- Join analytics groups and attend labs. Learn from industry experts around the world in groups such as the Digital Analytics Association or the Analytics LABS sponsored by Adobe and ObservePoint.
- Consume content. There are hundreds of eBooks, white papers, training videos, articles, and blog posts dedicated to training on both basic and advanced capabilities of various analytics tools. Find sources you trust and consume their content regularly.
- Organize internal training. Senior analysts and architects within your own organization are an excellent resource for focused, customized training that offers great value.
- Set aside some desk hours. Spending even just one hour a week diving deeper into the tool and looking into additional resources can quickly increase your expertise.
- Integrate training into every new implementation. Technology is constantly advancing, and it is crucial to keep your team updated with analytics improvements.
To understand and troubleshoot analytics, you have to know the technology you’re working with and the language it speaks.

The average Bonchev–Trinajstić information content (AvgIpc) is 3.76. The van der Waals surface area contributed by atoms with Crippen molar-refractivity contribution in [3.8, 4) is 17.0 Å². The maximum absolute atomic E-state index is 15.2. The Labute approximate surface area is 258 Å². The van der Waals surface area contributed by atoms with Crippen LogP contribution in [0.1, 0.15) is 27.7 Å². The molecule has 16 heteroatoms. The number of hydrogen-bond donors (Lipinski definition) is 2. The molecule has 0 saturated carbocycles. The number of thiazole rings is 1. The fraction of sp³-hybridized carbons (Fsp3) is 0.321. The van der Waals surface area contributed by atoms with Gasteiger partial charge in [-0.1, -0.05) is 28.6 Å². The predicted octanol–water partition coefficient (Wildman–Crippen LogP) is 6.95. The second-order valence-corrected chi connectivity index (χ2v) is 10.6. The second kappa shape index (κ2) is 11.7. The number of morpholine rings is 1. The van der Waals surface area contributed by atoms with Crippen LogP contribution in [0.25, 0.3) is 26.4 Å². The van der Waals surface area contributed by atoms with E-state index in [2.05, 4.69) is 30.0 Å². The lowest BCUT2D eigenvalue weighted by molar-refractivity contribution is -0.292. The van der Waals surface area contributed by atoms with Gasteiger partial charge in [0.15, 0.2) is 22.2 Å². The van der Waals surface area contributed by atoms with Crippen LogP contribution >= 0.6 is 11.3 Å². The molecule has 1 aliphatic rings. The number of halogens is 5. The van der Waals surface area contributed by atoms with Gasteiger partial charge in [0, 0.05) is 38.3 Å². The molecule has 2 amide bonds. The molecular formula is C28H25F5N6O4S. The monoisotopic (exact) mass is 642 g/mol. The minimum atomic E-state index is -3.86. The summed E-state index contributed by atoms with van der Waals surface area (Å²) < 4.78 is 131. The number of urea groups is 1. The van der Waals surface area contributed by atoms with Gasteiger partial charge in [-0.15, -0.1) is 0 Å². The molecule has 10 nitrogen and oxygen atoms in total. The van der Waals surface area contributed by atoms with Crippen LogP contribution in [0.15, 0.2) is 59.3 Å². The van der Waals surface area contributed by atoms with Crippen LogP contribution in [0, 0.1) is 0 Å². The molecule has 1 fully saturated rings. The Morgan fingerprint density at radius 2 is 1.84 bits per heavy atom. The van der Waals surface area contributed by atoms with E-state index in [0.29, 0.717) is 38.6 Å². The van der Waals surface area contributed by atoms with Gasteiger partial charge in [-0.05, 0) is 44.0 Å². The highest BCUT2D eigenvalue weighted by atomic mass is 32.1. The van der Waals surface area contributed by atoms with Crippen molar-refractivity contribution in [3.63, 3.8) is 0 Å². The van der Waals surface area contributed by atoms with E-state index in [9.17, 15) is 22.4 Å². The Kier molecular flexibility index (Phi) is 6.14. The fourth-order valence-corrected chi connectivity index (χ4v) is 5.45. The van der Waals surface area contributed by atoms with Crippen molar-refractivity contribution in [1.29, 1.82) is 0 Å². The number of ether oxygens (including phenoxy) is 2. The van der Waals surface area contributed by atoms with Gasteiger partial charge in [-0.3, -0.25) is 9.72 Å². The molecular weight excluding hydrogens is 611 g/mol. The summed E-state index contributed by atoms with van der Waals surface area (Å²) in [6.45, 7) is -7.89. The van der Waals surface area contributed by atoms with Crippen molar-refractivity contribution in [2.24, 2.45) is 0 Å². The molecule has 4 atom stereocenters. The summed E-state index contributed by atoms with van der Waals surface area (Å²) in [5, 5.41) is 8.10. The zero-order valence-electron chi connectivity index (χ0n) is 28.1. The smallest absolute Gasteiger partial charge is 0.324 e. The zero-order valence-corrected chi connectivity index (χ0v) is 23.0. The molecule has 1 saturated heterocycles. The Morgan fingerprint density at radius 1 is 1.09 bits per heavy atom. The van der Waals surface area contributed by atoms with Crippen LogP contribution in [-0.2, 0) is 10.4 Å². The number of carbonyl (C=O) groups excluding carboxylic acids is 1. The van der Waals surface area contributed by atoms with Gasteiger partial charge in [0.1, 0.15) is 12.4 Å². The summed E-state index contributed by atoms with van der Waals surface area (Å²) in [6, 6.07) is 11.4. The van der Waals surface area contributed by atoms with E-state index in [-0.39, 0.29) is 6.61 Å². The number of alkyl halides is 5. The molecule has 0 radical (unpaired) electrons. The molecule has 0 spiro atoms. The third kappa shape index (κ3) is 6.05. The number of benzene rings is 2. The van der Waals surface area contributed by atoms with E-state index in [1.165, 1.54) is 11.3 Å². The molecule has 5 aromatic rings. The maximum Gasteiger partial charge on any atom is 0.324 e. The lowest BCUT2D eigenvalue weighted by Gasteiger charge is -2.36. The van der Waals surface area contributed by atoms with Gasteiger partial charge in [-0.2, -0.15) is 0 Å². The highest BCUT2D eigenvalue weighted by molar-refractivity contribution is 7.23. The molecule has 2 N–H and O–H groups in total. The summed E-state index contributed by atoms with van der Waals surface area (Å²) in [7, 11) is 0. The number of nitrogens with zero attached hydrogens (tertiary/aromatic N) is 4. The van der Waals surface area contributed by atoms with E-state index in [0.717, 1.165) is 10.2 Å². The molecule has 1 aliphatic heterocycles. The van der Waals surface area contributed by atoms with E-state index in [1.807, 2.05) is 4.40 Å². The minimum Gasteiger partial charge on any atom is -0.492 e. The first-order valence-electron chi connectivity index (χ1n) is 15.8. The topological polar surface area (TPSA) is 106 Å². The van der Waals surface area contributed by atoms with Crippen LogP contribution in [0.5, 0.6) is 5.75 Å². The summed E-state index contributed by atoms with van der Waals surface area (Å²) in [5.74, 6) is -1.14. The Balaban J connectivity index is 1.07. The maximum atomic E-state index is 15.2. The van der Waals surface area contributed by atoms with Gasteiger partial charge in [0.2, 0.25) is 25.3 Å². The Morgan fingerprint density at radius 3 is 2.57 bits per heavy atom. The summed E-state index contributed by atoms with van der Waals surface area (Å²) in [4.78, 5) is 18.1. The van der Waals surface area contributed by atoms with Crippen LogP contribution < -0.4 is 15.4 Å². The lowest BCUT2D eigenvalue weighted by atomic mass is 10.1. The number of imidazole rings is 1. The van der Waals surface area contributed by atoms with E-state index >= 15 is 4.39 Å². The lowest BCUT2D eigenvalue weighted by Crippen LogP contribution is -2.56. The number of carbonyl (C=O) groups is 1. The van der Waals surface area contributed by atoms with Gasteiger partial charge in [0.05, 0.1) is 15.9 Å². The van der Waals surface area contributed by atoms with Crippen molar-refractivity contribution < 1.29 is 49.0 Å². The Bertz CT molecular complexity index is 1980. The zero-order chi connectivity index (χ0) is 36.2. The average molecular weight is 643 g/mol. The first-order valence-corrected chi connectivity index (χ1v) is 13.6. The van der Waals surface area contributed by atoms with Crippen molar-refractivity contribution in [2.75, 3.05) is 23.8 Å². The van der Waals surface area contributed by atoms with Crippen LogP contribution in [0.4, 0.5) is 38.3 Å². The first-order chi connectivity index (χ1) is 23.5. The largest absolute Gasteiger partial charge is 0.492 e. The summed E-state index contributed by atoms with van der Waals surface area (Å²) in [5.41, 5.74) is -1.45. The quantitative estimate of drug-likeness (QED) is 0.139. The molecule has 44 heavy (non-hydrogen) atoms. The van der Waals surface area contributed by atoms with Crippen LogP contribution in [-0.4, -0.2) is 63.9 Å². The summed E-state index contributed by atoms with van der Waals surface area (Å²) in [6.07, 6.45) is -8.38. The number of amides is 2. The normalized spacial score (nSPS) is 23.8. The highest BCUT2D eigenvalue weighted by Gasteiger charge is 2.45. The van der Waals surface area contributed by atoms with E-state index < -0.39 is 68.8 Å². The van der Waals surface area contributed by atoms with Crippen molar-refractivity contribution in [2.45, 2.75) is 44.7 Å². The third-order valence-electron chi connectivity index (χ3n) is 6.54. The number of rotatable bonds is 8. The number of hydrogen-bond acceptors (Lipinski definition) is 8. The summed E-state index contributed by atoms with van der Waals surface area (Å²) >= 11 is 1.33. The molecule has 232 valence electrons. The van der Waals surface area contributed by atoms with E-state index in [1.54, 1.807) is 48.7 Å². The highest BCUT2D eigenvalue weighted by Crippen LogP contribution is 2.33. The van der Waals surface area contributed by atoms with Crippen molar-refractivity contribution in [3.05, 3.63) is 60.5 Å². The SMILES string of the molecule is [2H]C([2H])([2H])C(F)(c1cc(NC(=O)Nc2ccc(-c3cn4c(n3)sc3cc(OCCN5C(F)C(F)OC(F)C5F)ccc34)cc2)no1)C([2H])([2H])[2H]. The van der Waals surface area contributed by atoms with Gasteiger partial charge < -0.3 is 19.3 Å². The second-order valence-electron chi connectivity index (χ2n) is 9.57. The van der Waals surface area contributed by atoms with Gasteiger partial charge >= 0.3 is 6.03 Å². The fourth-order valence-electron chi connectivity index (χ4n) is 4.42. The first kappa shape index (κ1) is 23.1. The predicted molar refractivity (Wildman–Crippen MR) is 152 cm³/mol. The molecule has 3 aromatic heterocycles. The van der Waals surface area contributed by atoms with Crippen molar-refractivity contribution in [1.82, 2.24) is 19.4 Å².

Tip 3: Document the Implementation
An analytics implementation can be a maze. You have thousands of pages, most likely on multiple digital properties, and each of them is tagged just a little bit differently.
How do you keep track of all those variables? How are they supposed to be set? When was the last time they were updated?
It can be a huge undertaking, but documentation is necessary.
The Tagging Plan: A Horse of Many Colors
Whether you call it a tagging plan, variable map, implementation plan, or a solution design reference (SDR), this plan is a blueprint of your analytics implementations, specifying when and how each tag should be configured on a website in an easily accessible, living document.
Without this guide, variables may be configured to fire incorrectly and data quality can be distorted. Additionally, it might be impossible to know exactly what data is being captured.
Think of the hundreds to thousands of data points and the many ways to examine them, and make sure to do the following when documenting:
- List every variable—such as props, evars, page names, etc.
- Identify where each variable is collected
- Include rules and exceptions
- Be able to be tested against the live site
- Describe any post collection data manipulation
Below is an example of a tagging plan:
A documented analytics strategy also helps with validating data—giving rules to measure against your live implementations to verify each variable is passing the correct data, and under the correct circumstances. It should also be updated frequently to reflect your current implementations so any developer, analyst, or marketer can clearly understand how the analytics should work.